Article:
If we enter into hyperinflation will the government modify mortgage loan balances to track inflation in order to protect the banking system, not to mention Fannie & Freddie? The government has already stepped in and modified mortgage loans in favor of families (lower rates, forgiveness of principle, change to fixed rate, etc) “for the good of the country.” So the precedent is already there. They might protect the banks next time through mortgage loan balances being tracked to inflation.
    Also, what about long term liabilities like social security and medicare that are indexed to inflation? On one hand if the social programs aren’t indexed properly such as this “hidden inflation” suggests, or in the case of hyperinflation, the elderly will revolt. On the other hand if they are indexed to hyperinflation, if hyperinflation does happen, then the country will be in a similar debt trap as before, but everyone US citizen will have their wealth destroyed. Foreign governments and companies would buy up everything and anything for rock bottom prices due to their currencies being worth so much when exchanged for dollars.
    If this nightmare occurs and the dollar does lose its value, then it’s also possible that the whole western world engages in money creation to eliminate their debt, but then we would end up obliterating the global economic structure and trade = great depression.
    Is this financial / economic nightmare even close to being over?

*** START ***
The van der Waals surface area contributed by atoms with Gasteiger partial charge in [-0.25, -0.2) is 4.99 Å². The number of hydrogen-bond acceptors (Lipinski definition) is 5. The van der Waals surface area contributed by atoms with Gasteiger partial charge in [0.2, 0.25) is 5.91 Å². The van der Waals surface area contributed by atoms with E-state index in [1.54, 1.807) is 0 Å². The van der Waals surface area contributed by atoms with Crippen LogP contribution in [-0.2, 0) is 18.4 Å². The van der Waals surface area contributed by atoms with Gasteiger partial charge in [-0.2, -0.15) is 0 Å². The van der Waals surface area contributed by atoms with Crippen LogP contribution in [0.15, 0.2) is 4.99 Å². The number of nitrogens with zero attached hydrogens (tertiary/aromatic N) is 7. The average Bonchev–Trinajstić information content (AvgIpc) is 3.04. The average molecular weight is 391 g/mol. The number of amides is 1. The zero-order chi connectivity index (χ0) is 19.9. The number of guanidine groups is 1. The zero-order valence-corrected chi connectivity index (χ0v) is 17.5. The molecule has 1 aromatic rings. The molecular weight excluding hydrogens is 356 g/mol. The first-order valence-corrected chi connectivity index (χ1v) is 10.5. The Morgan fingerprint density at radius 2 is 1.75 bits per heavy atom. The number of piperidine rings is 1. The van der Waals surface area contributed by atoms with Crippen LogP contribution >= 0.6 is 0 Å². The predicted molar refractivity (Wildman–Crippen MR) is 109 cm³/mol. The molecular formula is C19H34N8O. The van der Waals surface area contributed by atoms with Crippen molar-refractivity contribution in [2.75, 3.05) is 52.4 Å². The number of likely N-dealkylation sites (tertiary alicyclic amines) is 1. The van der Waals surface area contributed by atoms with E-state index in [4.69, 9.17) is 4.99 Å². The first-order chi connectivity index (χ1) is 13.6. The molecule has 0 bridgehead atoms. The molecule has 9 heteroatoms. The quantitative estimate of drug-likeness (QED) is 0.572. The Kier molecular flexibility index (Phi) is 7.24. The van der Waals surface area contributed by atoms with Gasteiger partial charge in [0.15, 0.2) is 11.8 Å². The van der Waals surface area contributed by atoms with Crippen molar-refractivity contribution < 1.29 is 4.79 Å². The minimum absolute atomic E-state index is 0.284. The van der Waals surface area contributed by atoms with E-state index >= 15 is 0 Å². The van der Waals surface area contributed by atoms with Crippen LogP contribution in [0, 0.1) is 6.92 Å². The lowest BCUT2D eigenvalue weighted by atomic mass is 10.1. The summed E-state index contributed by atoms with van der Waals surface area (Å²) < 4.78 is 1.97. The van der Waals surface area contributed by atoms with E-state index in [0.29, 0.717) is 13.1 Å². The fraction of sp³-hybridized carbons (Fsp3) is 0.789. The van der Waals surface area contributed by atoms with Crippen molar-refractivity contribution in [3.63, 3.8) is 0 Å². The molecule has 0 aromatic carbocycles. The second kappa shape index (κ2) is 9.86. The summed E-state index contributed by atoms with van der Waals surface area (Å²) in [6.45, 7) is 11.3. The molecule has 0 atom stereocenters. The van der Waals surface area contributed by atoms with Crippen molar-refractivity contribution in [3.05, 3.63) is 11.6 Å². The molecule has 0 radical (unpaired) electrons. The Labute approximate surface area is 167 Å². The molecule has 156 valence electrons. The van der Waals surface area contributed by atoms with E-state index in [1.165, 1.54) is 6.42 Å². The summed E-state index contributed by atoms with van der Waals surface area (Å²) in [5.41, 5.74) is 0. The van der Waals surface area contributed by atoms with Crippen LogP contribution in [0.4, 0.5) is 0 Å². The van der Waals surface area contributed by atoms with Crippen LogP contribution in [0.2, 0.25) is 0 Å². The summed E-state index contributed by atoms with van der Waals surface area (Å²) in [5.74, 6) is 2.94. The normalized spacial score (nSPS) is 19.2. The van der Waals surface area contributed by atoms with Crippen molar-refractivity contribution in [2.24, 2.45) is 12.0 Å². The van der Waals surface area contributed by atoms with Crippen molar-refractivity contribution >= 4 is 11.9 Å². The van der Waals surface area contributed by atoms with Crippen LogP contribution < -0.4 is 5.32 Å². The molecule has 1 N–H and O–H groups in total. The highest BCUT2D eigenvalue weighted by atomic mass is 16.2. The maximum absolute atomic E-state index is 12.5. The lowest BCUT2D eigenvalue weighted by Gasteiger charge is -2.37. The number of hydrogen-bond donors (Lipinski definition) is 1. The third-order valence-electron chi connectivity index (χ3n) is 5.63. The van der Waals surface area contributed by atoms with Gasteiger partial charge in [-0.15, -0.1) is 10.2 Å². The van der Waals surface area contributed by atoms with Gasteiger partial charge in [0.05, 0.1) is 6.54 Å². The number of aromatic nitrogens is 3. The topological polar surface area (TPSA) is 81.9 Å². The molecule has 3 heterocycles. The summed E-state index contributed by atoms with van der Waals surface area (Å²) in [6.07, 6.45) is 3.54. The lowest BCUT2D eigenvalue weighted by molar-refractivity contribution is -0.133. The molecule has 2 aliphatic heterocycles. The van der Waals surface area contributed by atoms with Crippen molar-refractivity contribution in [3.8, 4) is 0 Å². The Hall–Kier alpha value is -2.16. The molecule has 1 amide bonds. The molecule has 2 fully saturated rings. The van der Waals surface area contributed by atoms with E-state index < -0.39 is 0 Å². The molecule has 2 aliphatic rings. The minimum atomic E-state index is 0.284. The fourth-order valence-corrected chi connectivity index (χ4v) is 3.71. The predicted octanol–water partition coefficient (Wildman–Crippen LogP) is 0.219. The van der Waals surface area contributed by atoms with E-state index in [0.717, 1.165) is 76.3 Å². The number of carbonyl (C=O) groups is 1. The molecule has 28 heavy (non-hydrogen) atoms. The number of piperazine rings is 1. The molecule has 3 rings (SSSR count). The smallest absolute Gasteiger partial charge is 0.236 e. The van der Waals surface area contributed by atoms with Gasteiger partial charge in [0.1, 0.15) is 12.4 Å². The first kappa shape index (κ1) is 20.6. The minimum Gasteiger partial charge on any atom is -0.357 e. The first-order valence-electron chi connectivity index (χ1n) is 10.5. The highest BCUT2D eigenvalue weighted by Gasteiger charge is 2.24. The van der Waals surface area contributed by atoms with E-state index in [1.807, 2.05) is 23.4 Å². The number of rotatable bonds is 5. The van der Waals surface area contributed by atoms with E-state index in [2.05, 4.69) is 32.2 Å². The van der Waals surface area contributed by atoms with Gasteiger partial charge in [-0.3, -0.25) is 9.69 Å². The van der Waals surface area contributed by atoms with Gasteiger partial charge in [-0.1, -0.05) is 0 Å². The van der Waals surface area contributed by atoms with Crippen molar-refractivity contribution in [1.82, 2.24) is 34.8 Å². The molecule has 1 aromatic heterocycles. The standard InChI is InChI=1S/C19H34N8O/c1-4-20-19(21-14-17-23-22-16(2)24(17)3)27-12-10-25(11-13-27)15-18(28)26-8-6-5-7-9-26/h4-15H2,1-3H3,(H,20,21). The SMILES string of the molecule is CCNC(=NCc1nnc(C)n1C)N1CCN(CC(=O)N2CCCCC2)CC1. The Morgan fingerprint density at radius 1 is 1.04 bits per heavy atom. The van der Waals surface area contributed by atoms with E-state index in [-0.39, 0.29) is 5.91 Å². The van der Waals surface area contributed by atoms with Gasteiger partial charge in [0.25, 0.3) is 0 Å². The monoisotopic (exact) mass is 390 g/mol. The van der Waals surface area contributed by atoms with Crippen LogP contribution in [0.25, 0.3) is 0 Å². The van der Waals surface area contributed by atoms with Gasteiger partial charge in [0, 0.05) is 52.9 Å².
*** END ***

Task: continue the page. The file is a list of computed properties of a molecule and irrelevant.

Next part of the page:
I foresee China coming across the Bering Strait with 100,000,000 people into Canada and the western US. An equitable trade for their worthless dollar holdings?

  • JR

    The current administration has already added over 1 trillion in new money into circulation. This is roughly equal to the total amount of money in circulation. History tells us that new money added to circulation doesn’t always manifest its inflationary effects overnight, so we may have another year or so, but it could happen sooner – a TRILLION is a lot of money. How can we not have hyperinflation??

    Once high rates of inflation are apparent, foreign governments will see the value of their US bonds falling and will probably begin dumping their holdings of dollars, thus accelerating hyperinflation. Once the cost of everything is skyrocketing, the government will not be able to collect taxes fast enough, and it will have to resort to printing even more money (as happened in Germany about 100 years ago when 99% of their government spending was with printed money and only 1% from tax receipts) further speeding up the hyperinflationary death spiral.

    What seems to matter as far as initiating hyperinflation appears to be when government deficit spending via printing money increases to about 1/3rd of revenue. When a country crosses this line, hyperinflation starts sometime in the future, but nobody really knows how long in the future. The USA just crossed this line for the 1st time.

    Inflation, or in a severe case, hyperinflation, is a local event; it does not affect currencies in foreign countries, and may even help their stock markets via shifting purchasing power to unaffected countries. It will be very bad for anyone who is not prepared.

  • Me

    The idea behind this article is illogical. Regardless of whether any monetary creation has been “hidden”, it would be impossible to hide hyperinflation. Prices have only increased 3% y/y.

    Wake me up when we have a real crisis and not just a manufactured one.